Los Angeles police officers cited 75 people on the Dodgers' opening day on Monday but made no physical arrests, officials said Tuesday.
The majority of the citations -- 60 -- were for drinking in public, said Officer Drake Madison, a department spokesman. Nine people were cited for urinating in public and four for illegal vending.
Two parking citations were issued and two vehicles impounded, Madison said.
"I think people are starting to get the hint," he said.
Earlier in the day, LAPD Chief Charlie Beck told police commissioners that there had been no "significant incidents" during the Dodgers 6-3 win over the San Diego Padres.
Security at Dodger Stadium has come under increased scrutiny since 2011, when a San Francisco Giants fan was brutally beaten in the parking lot following the Dodgers' home opener. Bryan Stow, a paramedic and father of two, suffered a traumatic brain injury and is expected to require medical care for life.
This year, the LAPD got tougher on unruly tailgaters, whose heavy drinking, public urination and loud music have long drawn complaints from residents living in Elysian Park.
Dozens of officers patrolled the area, prepared to enforce the LAPD's no-tolerance policy for drinking in public. Parking was also limited to make it more difficult for people to unload tailgating essentials.
Many fans found ways to avoid the restrictions -- some took taxis to the park, others hauled grills and folding tables from cars parked up to a mile away.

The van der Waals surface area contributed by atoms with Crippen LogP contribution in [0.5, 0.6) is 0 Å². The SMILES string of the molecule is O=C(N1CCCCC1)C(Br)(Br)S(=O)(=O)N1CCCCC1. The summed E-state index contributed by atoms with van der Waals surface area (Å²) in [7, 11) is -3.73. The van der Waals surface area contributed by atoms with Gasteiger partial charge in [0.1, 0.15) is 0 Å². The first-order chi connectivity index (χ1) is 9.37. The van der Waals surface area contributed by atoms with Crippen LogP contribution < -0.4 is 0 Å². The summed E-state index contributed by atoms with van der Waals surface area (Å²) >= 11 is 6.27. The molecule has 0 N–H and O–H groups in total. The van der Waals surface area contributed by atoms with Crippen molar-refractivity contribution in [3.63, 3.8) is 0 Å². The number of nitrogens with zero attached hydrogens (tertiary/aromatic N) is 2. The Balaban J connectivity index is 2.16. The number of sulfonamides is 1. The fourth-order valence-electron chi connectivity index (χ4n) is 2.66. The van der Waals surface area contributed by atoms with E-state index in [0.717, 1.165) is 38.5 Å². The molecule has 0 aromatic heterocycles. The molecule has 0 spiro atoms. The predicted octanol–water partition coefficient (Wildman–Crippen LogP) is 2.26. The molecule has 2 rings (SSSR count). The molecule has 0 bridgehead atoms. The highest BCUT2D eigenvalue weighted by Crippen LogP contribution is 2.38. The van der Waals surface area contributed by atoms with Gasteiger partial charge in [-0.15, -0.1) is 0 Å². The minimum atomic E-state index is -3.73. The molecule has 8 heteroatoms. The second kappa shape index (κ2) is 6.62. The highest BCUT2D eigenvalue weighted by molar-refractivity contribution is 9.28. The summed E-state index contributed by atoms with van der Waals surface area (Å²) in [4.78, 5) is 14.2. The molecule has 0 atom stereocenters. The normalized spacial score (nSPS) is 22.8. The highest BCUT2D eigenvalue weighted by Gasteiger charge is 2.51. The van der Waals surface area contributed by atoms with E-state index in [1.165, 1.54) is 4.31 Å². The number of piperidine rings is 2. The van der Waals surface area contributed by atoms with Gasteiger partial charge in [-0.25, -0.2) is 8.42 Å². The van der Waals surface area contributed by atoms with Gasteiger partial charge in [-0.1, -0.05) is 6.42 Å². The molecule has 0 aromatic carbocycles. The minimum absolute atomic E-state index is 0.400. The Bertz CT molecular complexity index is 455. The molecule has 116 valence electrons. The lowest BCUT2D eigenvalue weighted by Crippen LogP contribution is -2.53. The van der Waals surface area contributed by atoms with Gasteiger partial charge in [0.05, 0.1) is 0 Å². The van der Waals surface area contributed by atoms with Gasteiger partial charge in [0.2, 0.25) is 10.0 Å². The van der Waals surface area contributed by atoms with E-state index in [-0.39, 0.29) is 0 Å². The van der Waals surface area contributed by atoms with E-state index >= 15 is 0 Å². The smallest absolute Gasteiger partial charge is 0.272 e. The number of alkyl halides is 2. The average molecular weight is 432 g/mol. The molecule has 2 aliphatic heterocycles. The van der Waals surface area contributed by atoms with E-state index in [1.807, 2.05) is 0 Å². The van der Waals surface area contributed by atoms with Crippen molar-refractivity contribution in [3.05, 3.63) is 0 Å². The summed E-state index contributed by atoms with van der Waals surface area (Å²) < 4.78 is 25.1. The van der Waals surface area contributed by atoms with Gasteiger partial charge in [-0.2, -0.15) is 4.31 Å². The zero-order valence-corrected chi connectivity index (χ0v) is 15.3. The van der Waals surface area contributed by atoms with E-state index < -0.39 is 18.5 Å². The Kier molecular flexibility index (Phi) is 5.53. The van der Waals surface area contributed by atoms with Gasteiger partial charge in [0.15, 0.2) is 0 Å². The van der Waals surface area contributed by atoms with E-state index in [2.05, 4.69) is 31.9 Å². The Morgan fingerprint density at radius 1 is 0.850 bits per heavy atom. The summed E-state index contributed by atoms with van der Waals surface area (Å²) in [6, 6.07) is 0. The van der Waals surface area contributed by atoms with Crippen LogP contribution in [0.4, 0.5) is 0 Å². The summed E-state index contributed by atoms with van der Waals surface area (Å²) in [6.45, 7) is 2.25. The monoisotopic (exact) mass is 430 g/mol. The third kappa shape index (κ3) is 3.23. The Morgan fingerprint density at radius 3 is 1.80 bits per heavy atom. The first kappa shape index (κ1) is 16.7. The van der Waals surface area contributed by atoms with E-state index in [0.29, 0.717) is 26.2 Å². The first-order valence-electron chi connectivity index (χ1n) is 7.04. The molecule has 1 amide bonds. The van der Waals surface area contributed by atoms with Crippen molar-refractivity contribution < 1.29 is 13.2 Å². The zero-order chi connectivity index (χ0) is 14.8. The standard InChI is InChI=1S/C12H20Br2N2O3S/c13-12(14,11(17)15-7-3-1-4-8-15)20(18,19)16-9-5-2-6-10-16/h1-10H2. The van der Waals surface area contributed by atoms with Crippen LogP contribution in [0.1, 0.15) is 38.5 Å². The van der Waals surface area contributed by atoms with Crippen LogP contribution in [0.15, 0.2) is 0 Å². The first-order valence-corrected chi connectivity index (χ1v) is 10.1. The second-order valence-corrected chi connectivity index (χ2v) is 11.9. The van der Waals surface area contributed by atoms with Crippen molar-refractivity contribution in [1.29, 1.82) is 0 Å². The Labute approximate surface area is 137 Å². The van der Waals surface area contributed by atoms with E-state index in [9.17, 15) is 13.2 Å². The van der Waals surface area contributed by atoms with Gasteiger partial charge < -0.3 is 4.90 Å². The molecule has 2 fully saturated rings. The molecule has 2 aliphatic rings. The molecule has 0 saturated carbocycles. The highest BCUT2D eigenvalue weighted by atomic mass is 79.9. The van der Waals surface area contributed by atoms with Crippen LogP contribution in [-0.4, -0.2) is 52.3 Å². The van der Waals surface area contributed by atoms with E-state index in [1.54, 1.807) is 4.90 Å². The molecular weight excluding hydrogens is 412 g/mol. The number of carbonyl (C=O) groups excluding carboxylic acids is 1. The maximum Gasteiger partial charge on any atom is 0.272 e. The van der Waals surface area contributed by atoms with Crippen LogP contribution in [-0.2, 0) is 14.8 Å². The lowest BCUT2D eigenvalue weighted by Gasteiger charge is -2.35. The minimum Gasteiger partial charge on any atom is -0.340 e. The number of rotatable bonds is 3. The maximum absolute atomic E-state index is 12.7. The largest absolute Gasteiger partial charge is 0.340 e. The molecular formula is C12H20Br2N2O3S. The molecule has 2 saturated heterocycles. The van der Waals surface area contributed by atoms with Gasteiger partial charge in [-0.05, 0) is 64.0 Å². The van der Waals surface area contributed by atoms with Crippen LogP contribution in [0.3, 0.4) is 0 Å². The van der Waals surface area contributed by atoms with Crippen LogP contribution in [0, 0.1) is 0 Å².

Beck said the LAPD would "take a look at how the plan went" and adjust as needed. Still, he said he was pleased with the initial results.
"I think that we set the right tone for the remainder of the season," Beck told reporters after Tuesday's Police Commission meeting. "You know, we want the Dodgers to be a family event. We want people to go there and enjoy it with their families and not be subject to behavior that sometimes excessive drinking brings."
Beck said fans would not always see such a heavy police presence as they did on opening day. The department typically uses more officers during the first games of the season and high-profile games, like the Dodgers-Giants series.
"We adjust our deployment based on the game and the time and the circumstance," he said. "Sometimes you'll see it like that, sometimes you'll see a little less."
Follow @katemather for more Los Angeles crime news.